Feature flags using Azure feature

Feature flags are very useful when you develop an application and while you don’t want users to use the feature that isn’t really ready, you don’t want to stay on a side branch for too long as merging and rebasing from the main branch can become quite the chore. Enter feature flags.

So how do we do it?

There are tons of libraries we can use to do this but before we get into that, a word of caution : Get Rid Of Your Feature Flags As Soon As You Don’t Need Them Anymore. Creating feature flags is easy, managing them can become a headache, especially when you have a list of them in your configuration files and/or in your code. The feature flag must be removed as soon as it is not needed anymore whether the feature is ready to be used, or is never going to be used or whatever reason you may find that makes hiding the feature unnecessary anymore.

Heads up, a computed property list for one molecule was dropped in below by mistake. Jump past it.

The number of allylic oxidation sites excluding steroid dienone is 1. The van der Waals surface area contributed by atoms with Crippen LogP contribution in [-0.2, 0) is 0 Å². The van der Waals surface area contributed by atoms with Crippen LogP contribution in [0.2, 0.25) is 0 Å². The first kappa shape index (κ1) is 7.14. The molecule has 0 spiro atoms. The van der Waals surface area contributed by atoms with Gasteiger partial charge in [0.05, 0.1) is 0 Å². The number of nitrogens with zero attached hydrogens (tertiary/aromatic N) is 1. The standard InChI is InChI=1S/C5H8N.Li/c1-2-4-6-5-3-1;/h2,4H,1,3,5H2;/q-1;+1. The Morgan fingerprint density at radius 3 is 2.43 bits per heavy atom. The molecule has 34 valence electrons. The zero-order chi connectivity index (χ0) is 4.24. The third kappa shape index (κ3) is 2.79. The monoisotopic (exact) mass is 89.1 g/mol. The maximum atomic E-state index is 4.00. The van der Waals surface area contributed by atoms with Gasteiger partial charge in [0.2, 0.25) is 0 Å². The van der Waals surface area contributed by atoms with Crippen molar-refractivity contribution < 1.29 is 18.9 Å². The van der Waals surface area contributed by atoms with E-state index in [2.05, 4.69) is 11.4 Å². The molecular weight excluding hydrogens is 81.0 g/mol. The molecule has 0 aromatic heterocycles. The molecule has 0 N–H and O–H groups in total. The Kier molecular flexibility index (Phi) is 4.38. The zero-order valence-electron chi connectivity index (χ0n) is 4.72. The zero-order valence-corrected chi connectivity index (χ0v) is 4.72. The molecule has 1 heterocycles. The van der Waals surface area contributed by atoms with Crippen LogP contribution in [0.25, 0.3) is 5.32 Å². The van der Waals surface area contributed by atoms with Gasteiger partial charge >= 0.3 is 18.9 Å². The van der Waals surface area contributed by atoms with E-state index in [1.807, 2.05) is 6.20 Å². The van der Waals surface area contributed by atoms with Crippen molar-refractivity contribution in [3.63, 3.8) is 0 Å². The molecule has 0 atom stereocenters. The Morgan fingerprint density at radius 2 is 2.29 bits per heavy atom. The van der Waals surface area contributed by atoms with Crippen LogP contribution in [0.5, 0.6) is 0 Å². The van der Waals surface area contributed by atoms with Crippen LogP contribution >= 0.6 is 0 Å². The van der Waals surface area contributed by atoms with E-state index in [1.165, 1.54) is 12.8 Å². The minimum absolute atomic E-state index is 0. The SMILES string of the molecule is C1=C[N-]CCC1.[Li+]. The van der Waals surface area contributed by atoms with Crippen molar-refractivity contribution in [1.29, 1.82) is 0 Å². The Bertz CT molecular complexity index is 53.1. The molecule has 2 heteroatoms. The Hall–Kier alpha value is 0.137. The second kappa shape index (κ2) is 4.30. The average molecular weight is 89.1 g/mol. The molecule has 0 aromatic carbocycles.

As I’m a big fan of Azure, we will leverage it to create, manage and remove our feature flags with very little hassle if at all. To continue this guide, you need an azure account. You can create it here, it is free and you have access to a lot of different functions and infrastructures. Once you’re done, you can come back and we’ll go on.

In Azure

Once you’re in azure, you need to create your app configuration. This is basically very similar to a simple appsettings.json file but it’s hosted in Azure instead of being deployed with your application. There are many advantages to do this but it is well beyond the scope of this article.

To create an app configuration, you need to click on the create resource button and then search for app configuration.

Once you click on it, and then on the create button, you’ll get to choose which subscription to use, which resource group you want it to be a part of, its name, location and the pricing tier (between free and standard, I choose free 😁)

You’ll be asked for a confirmation and then you’ll have to wait for a few seconds for the app configuration to be created and deployed in Azure.